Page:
But the absolute truth is the truth of the ever-present Self, the nondual, unqualifiable, omnipresent Spirit, where my Master is my Self, and that Self is timelessly and eternally present in all that arises in this and any world. And while you can reach and attain relative states, you cannot reach the absolute, for it is ever-present."
To reiterate: There are two spiritual paths, the relative and the Absolute. The relative path consists of the three-fold journey of gross, subtle, and causal. For example, in Buddhist terms this is sila (discipline), dhyana (meditation), and samadhi (union). In Christian the terms are: purification, illumination, and union. We see that both are covering roughly the same territory.
The Absolute, on the other hand, is the Nondual.
Why this distinction is important is because it is helpful to know which dimension a various spiritual practice tends to connect to. Each domain has certain strengths and weaknesses and it's helpful to have a more integrated practice that seeks to include all of them.
So circling back to the beginning: how does any of the relative and Absolute discussion relate to a fire at Juma's house? Well, interestingly in various traditions the symbol of a fire has been used to cover both the relative and the Absolute forms of spiritual awakening. By studying these metaphors I think we will gain a more emotional sense of the distinction between relative and Absolute, which so far we have simply looked at in a cognitive sense.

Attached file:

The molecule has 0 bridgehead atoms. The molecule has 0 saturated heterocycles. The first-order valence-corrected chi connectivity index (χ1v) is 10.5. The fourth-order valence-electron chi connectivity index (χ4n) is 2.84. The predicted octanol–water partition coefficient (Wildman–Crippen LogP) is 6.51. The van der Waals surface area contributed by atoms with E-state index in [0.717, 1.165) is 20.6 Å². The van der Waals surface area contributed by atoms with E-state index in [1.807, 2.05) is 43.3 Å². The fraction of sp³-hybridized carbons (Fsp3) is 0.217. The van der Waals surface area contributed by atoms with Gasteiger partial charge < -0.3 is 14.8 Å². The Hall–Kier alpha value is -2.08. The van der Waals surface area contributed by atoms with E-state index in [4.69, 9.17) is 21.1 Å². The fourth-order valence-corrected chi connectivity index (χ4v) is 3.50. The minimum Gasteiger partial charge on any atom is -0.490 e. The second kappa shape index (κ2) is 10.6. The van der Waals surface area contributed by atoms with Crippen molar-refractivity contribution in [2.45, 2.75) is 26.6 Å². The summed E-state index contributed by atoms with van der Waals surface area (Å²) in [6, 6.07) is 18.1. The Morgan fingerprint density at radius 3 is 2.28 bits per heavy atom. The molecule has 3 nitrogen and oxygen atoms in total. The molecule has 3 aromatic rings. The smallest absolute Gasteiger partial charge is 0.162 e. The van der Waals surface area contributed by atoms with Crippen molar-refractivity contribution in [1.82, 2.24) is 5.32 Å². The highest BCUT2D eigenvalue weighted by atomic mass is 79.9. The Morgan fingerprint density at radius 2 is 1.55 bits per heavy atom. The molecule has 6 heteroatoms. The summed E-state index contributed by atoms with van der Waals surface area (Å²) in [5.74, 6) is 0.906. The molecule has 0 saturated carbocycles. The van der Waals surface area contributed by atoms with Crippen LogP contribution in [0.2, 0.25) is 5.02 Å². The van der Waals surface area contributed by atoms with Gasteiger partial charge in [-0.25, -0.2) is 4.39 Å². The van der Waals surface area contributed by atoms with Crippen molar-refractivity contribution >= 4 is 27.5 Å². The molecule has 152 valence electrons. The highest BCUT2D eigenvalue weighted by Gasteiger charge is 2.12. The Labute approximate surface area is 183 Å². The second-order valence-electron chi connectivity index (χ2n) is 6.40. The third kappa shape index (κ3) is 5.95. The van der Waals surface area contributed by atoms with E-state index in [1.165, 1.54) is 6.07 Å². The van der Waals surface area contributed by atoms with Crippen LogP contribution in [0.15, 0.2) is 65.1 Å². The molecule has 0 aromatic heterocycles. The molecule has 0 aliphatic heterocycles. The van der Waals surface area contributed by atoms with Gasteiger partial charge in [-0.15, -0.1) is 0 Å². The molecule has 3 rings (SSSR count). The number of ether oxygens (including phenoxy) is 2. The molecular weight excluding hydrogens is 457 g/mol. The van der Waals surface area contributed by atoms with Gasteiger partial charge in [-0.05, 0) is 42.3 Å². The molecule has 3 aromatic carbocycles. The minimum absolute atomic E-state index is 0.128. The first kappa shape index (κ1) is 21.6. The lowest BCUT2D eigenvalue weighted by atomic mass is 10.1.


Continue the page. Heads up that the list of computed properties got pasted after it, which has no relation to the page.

I will begin with the relative path and its classic fire metaphor and then I will turn to the Absolute.
The first highly developed metaphor comes from the Christian mystical tradition and covers the relative path of spiritual growth from purification (gross) through illumination (subtle), to union (causal). This metaphor of fire and wood (or fire and iron) is quite an ancient one, going back at least to the great Christian theologian Origen from the 3rd century, but it finds its most sophisticated version in the writings of the great Spanish mystic John of the Cross in the 16th century.
Imagine a damp piece of wood. The damp wood represents the deluded (pre-spiritual) human being. A person wishes to the light a fire that will kindle the wood. As the wood is very damp, it is quite difficult at first to get the wood to light. The fire of spiritual desire may light but then be snuffed out. This process of false starts may occur a few times. The flame is at first quite fragile and requires great care and constant attention.
This initial state of the wood speaks to the truth that when a person attempts to enter the spiritual life (in a radically transformative sense), they bring with them the accumulations and habits of their life. It's at first very hard to gain traction for the spiritual quest (represented by the lit fire) as the momentum of one's previous life (the dampness) is preventing the fire from lighting.
A person has to establish a new set of virtues and discipline (e.g. a daily meditation practice), will have to asses his/her relationships, career, psychological processes, emotional life, physical health and work to heal/integrate anything that is broken or disconnected. This is the path of purification (the discipline side).
At some point however the fire will get a base level established--i.e. the person will get some basic level of discipline required. As the established fire seeks to expand it will first have to burn off the layer of moisture before the wood will really start to crackle. The damp layer of moisture burns in a smoky fashion.
John of the Cross calls this initial smoky and rather unpleasant form of the fire The Dark Night of the Sense. The Dark Night of the Sense represents the transition from the gross to the subtle realms of experience or from purification to illumination. A person in the Dark Night of Sense is having their attachment to their gross physical reality waking-identity (i.e. personality) being burned away so that they can move into the deeper, subtler aspects of oneself, God, and the cosmos.